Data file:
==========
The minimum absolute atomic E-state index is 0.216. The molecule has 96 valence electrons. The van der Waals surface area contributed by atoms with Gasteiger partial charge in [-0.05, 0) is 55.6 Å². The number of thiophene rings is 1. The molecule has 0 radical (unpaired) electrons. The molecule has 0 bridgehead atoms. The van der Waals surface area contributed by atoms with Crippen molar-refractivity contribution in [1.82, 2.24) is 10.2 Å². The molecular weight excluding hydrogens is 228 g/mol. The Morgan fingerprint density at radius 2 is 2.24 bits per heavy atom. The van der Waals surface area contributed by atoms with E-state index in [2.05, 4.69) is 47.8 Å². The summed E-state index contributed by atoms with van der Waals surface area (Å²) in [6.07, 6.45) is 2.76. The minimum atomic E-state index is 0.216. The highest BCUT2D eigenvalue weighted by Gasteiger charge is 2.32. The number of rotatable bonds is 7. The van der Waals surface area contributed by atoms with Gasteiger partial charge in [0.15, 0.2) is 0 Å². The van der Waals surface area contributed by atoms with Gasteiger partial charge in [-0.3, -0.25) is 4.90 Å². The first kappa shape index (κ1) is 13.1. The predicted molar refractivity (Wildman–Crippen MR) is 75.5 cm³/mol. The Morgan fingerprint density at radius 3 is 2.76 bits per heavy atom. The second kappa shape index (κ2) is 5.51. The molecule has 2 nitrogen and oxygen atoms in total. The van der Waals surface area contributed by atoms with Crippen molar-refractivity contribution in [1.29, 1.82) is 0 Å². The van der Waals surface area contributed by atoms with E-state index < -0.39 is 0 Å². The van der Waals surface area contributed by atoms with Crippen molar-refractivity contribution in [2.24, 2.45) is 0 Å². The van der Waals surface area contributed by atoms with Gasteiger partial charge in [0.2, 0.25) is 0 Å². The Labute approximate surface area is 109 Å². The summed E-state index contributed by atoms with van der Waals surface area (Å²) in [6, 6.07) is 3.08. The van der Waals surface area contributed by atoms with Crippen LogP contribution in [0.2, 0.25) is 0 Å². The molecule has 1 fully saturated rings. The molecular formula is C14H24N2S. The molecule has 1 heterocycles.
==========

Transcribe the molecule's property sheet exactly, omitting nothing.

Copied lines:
The minimum absolute atomic E-state index is 0.216. The molecule has 96 valence electrons. The van der Waals surface area contributed by atoms with Gasteiger partial charge in [-0.05, 0) is 55.6 Å². The number of thiophene rings is 1. The molecule has 0 radical (unpaired) electrons. The molecule has 0 bridgehead atoms. The van der Waals surface area contributed by atoms with Crippen molar-refractivity contribution in [1.82, 2.24) is 10.2 Å². The molecular weight excluding hydrogens is 228 g/mol. The Morgan fingerprint density at radius 2 is 2.24 bits per heavy atom. The van der Waals surface area contributed by atoms with E-state index in [2.05, 4.69) is 47.8 Å². The summed E-state index contributed by atoms with van der Waals surface area (Å²) in [6.07, 6.45) is 2.76. The minimum atomic E-state index is 0.216. The highest BCUT2D eigenvalue weighted by Gasteiger charge is 2.32. The number of rotatable bonds is 7. The van der Waals surface area contributed by atoms with Gasteiger partial charge in [0.15, 0.2) is 0 Å². The van der Waals surface area contributed by atoms with Gasteiger partial charge in [-0.3, -0.25) is 4.90 Å². The first kappa shape index (κ1) is 13.1. The predicted molar refractivity (Wildman–Crippen MR) is 75.5 cm³/mol. The Morgan fingerprint density at radius 3 is 2.76 bits per heavy atom. The second kappa shape index (κ2) is 5.51. The molecule has 2 nitrogen and oxygen atoms in total. The van der Waals surface area contributed by atoms with Crippen molar-refractivity contribution in [1.29, 1.82) is 0 Å². The van der Waals surface area contributed by atoms with E-state index < -0.39 is 0 Å². The van der Waals surface area contributed by atoms with Crippen molar-refractivity contribution in [2.24, 2.45) is 0 Å². The van der Waals surface area contributed by atoms with Gasteiger partial charge in [0.2, 0.25) is 0 Å². The Labute approximate surface area is 109 Å². The summed E-state index contributed by atoms with van der Waals surface area (Å²) in [6, 6.07) is 3.08. The van der Waals surface area contributed by atoms with Crippen LogP contribution in [0.2, 0.25) is 0 Å². The molecule has 1 fully saturated rings. The molecular formula is C14H24N2S. The molecule has 1 heterocycles.